These are real wonder women.

The new book and storytelling exhibit “200 Women: Who Will Change the Way You See the World” celebrates a diverse group of fierce females past and present from around the globe who have delivered strong messages about gender and financial equality, women’s empowerment and hope for the future.

The basis of the book, created by Geoff Blackwell and Ruth Hobday, was inspired by the simple idea of getting women representing all races, religions and nationalities to be photographed and filmed while answering a series of five questions that describe what is most important to them. That dream has been realized with 200 original interviews in the book available now, along with the accompanying images on display at a free exhibit running through June 30 at NYC’s Pen + Brush gallery and presented by BMW Group.

The roster of remarkable women includes: Winnie Madikizela-Mandela, the late South African anti-apartheid activist; supreme court justice Ruth Bader Ginsburg; the late animal rights activist and anthropologist Jane Goodall; Kaylin Whittingham, the president of the Association of Black Women Attorneys; and Linda Sarsour, co-chair of the Washington Women’s March.

Moneyish spoke with some of the female movers and shakers featured in the book about gender equality, entrepreneurship and breaking barriers.

Ivy Ross, Vice President of Design for Hardware Products at Google

If Ivy Ross listened to her father’s career advice, she’d be a school teacher. But she pursued her passion to build things like he did, and was hired by Google in 2014 to work on its revolutionary Google Glass effort, and now oversees all of the tech giant’s hardware product design.

“I always have stayed true to who I was. Up until 10 years ago, I didn’t even understand the concept of the glass ceiling, because to me, there was never any,” she said. “Maybe that’s how I broke it.”

Ross looked up to her industrial designer father, who taught her investigate the way objects work. But when Ross told her father that she wanted to do what he did, she says he told her, “Oh Ivy, get married and be a school teacher, and have your summers off.”

“And when he said that to me, I remember the feeling in my body of, ‘How dare you rob me of my dreams?’” she recalled. “I know he did it out of love, because he wanted me to have an easy life … but it’s not about having an easy life; it’s about having the life you’re supposed to live, and that made me even more so want to be who I truly was.”

Ross launched a jewelry business out of college in 1978 — the first jeweler to use titanium, tantalum and niobium metals charged with electricity — and went on to work in fashion accessories and hardware, designing and developing products for the likes Swatch, Coach, Calvin Klein, Gap and Mattel before getting a call from Google.

Her advice to young girls pursuing STEM jobs is to brag about your achievements.

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“Women often don’t make it to the end of the competition, or fill out the application, because they get intimidated when they’re asked to boast about their achievements,” she said. “Be proud about whatever it is you’ve done to date, because it’s really important that we step up and show who we are.”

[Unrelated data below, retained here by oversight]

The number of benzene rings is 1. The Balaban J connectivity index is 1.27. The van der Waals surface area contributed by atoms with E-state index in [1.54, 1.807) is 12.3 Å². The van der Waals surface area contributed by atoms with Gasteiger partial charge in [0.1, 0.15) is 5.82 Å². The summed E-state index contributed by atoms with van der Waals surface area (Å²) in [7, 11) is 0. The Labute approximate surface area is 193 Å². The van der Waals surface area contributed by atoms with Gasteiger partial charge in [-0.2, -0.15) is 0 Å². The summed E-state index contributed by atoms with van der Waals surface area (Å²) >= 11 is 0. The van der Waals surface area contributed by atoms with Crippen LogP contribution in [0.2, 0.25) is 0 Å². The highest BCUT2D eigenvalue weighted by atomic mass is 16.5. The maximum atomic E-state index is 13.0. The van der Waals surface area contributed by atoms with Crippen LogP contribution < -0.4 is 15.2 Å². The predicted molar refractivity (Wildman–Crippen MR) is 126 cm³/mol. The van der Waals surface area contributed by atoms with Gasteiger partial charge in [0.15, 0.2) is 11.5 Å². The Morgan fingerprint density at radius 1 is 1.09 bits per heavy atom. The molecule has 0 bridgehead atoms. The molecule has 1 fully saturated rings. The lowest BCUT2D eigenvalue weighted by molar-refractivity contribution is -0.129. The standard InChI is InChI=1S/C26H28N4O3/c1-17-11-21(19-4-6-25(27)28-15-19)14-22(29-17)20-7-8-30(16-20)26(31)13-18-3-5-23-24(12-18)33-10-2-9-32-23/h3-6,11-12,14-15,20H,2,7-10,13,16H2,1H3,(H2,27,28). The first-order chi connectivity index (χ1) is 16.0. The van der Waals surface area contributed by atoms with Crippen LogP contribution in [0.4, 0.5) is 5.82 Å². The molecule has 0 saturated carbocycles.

Diane Foley, mother of slain American journalist James Foley

Diane (C) and John Foley (L), the parents of US journalist James Foley, deliver a speech (Photo by CHARLY TRIBALLEAU/AFP/Getty Images)

Stop hate.

That’s what Diane Foley, mother of James Foley, the American journalist who was beheaded by ISIS militants in 2014 during the Syrian Civil War, is trying to do. Within three weeks of her son’s brutal murder, she established the James W. Foley Legacy Foundation to advocate for hostage families.

“Love and mercy are most important to me in the world,” said Foley, who draws her strength from her faith in God. “Our son was brutally murdered because of the hatred. We are challenged to love one another. It’s not easy, but it’s essential.”

When it comes to advice for other mothers suffering great loss, she says it’s important not to lose sight of love.

“I would recommend that moms keep loving. It’s not easy being a mom, especially when you experience a loss and you see your kids suffer pretty bad,” she said. “My mission is to help people become more aware.”

Kristen Visbal, the Fearless Girl statue sculptor

Being fearless takes on a lot of meanings for Kristen Visbal, whose 50-inch tall bronze “Fearless Girl” statue stands with her hands on her hips.

The Fearless Girl statue. (DON EMMERT/AFP/Getty Images).

“It’s about owning your own power, and asking for what you’re worth. Being fearless is being persistent and brave,” she added.

“Fearless Girl,” inspired by Wonder Woman, was installed last year on International Women’s Day opposite the “Charging Bull” statue on Wall Street to call out corporate America’s gender gap, demand equal pay and to encourage more companies to include women on their boards. Its new home is the New York Stock Exchange.

When asked how women can be more assertive at work and get paid what they deserve, Visbal says simply, “know your worth.”

“Women very frequently don’t ask for what they’re worth. If you’re going to go and interview for your job, you need to know what your position and your skills are actually worth, and ask for it,” Visbal said.